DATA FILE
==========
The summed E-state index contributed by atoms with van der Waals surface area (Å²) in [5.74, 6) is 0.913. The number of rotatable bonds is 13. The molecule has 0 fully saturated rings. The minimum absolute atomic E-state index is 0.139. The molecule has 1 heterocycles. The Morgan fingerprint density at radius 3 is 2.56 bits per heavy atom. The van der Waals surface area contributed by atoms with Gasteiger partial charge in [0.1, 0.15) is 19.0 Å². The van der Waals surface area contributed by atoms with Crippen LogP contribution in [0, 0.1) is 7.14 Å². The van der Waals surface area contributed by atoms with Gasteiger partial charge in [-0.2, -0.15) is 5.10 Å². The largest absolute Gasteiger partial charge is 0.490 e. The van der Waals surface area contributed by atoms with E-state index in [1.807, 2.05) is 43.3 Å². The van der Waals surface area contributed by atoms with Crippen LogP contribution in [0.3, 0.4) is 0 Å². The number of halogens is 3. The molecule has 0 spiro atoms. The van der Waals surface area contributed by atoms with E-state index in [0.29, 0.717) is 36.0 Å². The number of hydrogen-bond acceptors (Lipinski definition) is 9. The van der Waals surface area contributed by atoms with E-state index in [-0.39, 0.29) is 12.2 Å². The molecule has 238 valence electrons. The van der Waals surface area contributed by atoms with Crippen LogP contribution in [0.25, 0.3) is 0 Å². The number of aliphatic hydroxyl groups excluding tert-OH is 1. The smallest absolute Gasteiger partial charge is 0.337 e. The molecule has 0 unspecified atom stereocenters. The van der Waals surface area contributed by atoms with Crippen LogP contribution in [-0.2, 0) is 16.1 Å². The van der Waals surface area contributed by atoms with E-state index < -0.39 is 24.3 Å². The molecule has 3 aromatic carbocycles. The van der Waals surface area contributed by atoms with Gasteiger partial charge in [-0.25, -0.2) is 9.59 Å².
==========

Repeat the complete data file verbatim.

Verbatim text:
The summed E-state index contributed by atoms with van der Waals surface area (Å²) in [5.74, 6) is 0.913. The number of rotatable bonds is 13. The molecule has 0 fully saturated rings. The minimum absolute atomic E-state index is 0.139. The molecule has 1 heterocycles. The Morgan fingerprint density at radius 3 is 2.56 bits per heavy atom. The van der Waals surface area contributed by atoms with Gasteiger partial charge in [0.1, 0.15) is 19.0 Å². The van der Waals surface area contributed by atoms with Crippen LogP contribution in [0, 0.1) is 7.14 Å². The van der Waals surface area contributed by atoms with Gasteiger partial charge in [-0.2, -0.15) is 5.10 Å². The largest absolute Gasteiger partial charge is 0.490 e. The van der Waals surface area contributed by atoms with E-state index in [1.807, 2.05) is 43.3 Å². The van der Waals surface area contributed by atoms with Crippen LogP contribution in [0.3, 0.4) is 0 Å². The number of halogens is 3. The molecule has 0 spiro atoms. The van der Waals surface area contributed by atoms with E-state index in [0.29, 0.717) is 36.0 Å². The number of hydrogen-bond acceptors (Lipinski definition) is 9. The van der Waals surface area contributed by atoms with E-state index in [-0.39, 0.29) is 12.2 Å². The molecule has 238 valence electrons. The van der Waals surface area contributed by atoms with Crippen LogP contribution in [0.25, 0.3) is 0 Å². The number of aliphatic hydroxyl groups excluding tert-OH is 1. The smallest absolute Gasteiger partial charge is 0.337 e. The molecule has 0 unspecified atom stereocenters. The van der Waals surface area contributed by atoms with Crippen LogP contribution in [-0.2, 0) is 16.1 Å². The van der Waals surface area contributed by atoms with E-state index < -0.39 is 24.3 Å². The molecule has 3 aromatic carbocycles. The van der Waals surface area contributed by atoms with Gasteiger partial charge in [-0.25, -0.2) is 9.59 Å².